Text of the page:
A robot nurse under development by a University of Texas at Arlington electrical engineer is designed to free up time, that is currently spent by nurses and other healthcare providers, for more demanding tasks by performing routine duties such as sitting with a patient that is trying to get out of bed or walking a patient.
Associate Professor Dan Popa, of the UTA Electrical Engineering Department, was awarded a $999,946 National Science Foundation Partnerships for Innovation: Building Innovation Capacity (PFI:BIC) grant for his project entitled “Adaptive Robotic Nursing Assistants for Physical Tasks in Hospital Environments.”
The award abstract notes that Dr. Popa’s project aims to offer next-generation assistive robots to help on the activities of hospital-based registered nurses (RNs). The nearly three million registered nurses currently employed in the United States are the largest pool of healthcare providers in the country, and a technology that affects this large labor pool’s performance cannot fail to have a significant impact. The abstract projects that advancements in computer technology and robotics, computing hardware, sensing, and access to intelligent communication are poised for a breakthrough for practical robotics applications in fields like nursing, with robot assistants to become common, not only for healthcare professionals, but also for patients as well.
The University of Texas at Arlington project will focus on the generation of new design tools for configuring the software and hardware of adaptive robotic nursing assistants (ARNA) that will be specifically designed to help nurses in healthcare facilities with simple tasks like delivery of everyday lightweight objects (eg: medicine, medical wearable equipment), lift assistance, as well as some physical assistance with movement of heavier objects, such as gurneys, furniture, and patients themselves.
Design and engineering innovations resulting from insights gained in the execution of this project may also have great value down the road in deployment of products in broader consumer markets, such as in-home service and assistive robots, robots for assistance in public venues, and co-Robot manufacturing where humans work in close proximity to robot workers. Improved understanding of human-robot and nurse-robot interaction is anticipated to result in development of technology that will facilitate research breakthroughs and increase productivity and social acceptance of robotics, with the research also advancing understanding of the perceptual effects of robot design aesthetics and interfaces.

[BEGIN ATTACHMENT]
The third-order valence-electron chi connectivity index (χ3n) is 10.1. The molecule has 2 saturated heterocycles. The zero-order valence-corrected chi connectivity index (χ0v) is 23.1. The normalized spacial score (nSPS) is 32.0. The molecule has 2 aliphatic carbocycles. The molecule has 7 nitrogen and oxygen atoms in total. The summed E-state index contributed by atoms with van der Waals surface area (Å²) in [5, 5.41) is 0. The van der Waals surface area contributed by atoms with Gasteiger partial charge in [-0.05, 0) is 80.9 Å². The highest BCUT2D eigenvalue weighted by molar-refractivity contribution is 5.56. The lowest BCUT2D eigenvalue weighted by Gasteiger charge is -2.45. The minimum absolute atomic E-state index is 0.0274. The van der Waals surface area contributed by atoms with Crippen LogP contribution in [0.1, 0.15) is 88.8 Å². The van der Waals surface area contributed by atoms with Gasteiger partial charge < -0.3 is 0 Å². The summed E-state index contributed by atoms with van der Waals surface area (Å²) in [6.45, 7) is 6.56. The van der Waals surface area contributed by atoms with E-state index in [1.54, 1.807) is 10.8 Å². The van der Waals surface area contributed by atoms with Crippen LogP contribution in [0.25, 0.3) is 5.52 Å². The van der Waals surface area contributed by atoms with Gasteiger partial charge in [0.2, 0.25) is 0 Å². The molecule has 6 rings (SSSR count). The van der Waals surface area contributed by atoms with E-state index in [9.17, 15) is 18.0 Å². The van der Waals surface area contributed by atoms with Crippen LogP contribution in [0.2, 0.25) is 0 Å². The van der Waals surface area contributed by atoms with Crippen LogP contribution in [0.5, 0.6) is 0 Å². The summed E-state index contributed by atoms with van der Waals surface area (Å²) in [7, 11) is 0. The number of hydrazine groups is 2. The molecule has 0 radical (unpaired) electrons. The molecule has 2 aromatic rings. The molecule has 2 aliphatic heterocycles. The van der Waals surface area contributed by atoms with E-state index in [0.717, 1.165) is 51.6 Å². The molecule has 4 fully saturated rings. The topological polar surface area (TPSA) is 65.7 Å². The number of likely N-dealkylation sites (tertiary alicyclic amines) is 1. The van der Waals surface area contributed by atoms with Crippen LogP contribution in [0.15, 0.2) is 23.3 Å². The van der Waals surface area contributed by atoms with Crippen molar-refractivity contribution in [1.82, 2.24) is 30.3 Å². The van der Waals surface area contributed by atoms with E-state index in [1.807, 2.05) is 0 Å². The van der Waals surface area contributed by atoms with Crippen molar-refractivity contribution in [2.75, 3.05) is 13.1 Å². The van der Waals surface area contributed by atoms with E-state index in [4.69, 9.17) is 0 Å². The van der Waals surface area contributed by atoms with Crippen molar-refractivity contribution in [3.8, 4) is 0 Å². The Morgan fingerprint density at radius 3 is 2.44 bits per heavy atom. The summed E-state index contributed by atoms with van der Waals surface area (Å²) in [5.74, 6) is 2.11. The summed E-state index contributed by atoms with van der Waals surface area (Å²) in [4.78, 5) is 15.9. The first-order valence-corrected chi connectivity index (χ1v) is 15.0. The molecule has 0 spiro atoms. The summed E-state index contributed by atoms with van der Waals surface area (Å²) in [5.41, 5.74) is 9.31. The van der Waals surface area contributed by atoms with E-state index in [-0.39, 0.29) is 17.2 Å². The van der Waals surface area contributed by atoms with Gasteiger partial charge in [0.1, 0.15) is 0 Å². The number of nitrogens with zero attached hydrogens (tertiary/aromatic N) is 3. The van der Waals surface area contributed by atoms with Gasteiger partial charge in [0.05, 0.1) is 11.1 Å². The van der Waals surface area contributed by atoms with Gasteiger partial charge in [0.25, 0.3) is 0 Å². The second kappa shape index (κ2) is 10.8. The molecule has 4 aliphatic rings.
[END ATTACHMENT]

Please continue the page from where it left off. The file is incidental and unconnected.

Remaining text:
The proposed ARNA will be designed to navigate cluttered hospital wards and hallways, and be equipped with multi-modal skin sensors that can anticipate nurse intent and automate mundane low-level tasks, but also keep human nurses in the decision loop.
Modular and strong hardware are to be deployed in reconfigurable platforms specially designed for nurse physical assistance, with adaptive human-machine interfaces to play a key role, directly impacting robots’ ability to assist nurses in dynamic, unstructured environment. Learning algorithms will displace pre-programmed robot behaviors so that robots will be able to self-adapt to human preferences.
As noted above, two leading applications envisioned for robot feasibility evaluation are as patient sitters and walkers. The sitter robot will take vital sign measurements, evaluate risk from patient movement and pose, and provide continuous observation of patients and feedback to and from nurses. The walker robot will assist nurses and patients by providing partial balance support, helping navigate cluttered environments, and assist with medical equipment transportation.